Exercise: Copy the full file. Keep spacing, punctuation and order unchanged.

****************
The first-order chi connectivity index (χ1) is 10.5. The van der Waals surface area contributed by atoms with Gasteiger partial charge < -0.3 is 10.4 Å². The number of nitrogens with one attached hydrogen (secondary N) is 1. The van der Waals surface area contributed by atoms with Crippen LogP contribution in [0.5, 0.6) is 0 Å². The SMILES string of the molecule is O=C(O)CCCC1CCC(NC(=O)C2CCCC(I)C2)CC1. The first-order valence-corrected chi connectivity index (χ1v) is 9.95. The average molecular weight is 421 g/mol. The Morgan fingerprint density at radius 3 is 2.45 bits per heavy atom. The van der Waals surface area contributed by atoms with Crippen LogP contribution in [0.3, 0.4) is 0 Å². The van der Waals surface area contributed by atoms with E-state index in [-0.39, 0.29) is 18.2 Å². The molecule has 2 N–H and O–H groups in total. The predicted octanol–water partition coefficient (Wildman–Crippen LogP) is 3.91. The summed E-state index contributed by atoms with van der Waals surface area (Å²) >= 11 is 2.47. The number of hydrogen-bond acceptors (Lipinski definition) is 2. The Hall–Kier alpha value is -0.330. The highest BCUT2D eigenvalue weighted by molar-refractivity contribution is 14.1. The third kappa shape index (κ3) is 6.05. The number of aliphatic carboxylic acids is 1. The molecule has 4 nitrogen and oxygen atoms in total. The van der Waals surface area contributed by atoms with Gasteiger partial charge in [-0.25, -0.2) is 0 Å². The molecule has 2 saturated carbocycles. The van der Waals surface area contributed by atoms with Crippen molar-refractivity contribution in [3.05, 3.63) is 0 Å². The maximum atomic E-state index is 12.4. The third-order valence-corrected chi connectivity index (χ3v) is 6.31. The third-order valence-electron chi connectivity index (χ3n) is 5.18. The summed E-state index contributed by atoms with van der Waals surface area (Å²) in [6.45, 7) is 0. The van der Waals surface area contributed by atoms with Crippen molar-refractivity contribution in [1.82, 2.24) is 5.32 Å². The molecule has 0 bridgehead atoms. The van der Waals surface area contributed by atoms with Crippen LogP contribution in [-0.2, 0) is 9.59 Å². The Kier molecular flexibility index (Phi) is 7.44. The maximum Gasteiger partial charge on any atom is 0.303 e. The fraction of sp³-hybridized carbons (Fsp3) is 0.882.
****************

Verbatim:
The first-order chi connectivity index (χ1) is 10.5. The van der Waals surface area contributed by atoms with Gasteiger partial charge < -0.3 is 10.4 Å². The number of nitrogens with one attached hydrogen (secondary N) is 1. The van der Waals surface area contributed by atoms with Crippen LogP contribution in [0.5, 0.6) is 0 Å². The SMILES string of the molecule is O=C(O)CCCC1CCC(NC(=O)C2CCCC(I)C2)CC1. The first-order valence-corrected chi connectivity index (χ1v) is 9.95. The average molecular weight is 421 g/mol. The Morgan fingerprint density at radius 3 is 2.45 bits per heavy atom. The van der Waals surface area contributed by atoms with Crippen LogP contribution in [0.3, 0.4) is 0 Å². The van der Waals surface area contributed by atoms with E-state index in [-0.39, 0.29) is 18.2 Å². The molecule has 2 N–H and O–H groups in total. The predicted octanol–water partition coefficient (Wildman–Crippen LogP) is 3.91. The summed E-state index contributed by atoms with van der Waals surface area (Å²) >= 11 is 2.47. The number of hydrogen-bond acceptors (Lipinski definition) is 2. The Hall–Kier alpha value is -0.330. The highest BCUT2D eigenvalue weighted by molar-refractivity contribution is 14.1. The third kappa shape index (κ3) is 6.05. The number of aliphatic carboxylic acids is 1. The molecule has 4 nitrogen and oxygen atoms in total. The van der Waals surface area contributed by atoms with Gasteiger partial charge in [-0.25, -0.2) is 0 Å². The molecule has 2 saturated carbocycles. The van der Waals surface area contributed by atoms with Crippen molar-refractivity contribution in [3.05, 3.63) is 0 Å². The maximum atomic E-state index is 12.4. The third-order valence-corrected chi connectivity index (χ3v) is 6.31. The third-order valence-electron chi connectivity index (χ3n) is 5.18. The summed E-state index contributed by atoms with van der Waals surface area (Å²) in [6.45, 7) is 0. The van der Waals surface area contributed by atoms with Crippen molar-refractivity contribution in [1.82, 2.24) is 5.32 Å². The molecule has 0 bridgehead atoms. The van der Waals surface area contributed by atoms with Crippen LogP contribution in [-0.2, 0) is 9.59 Å². The Kier molecular flexibility index (Phi) is 7.44. The maximum Gasteiger partial charge on any atom is 0.303 e. The fraction of sp³-hybridized carbons (Fsp3) is 0.882.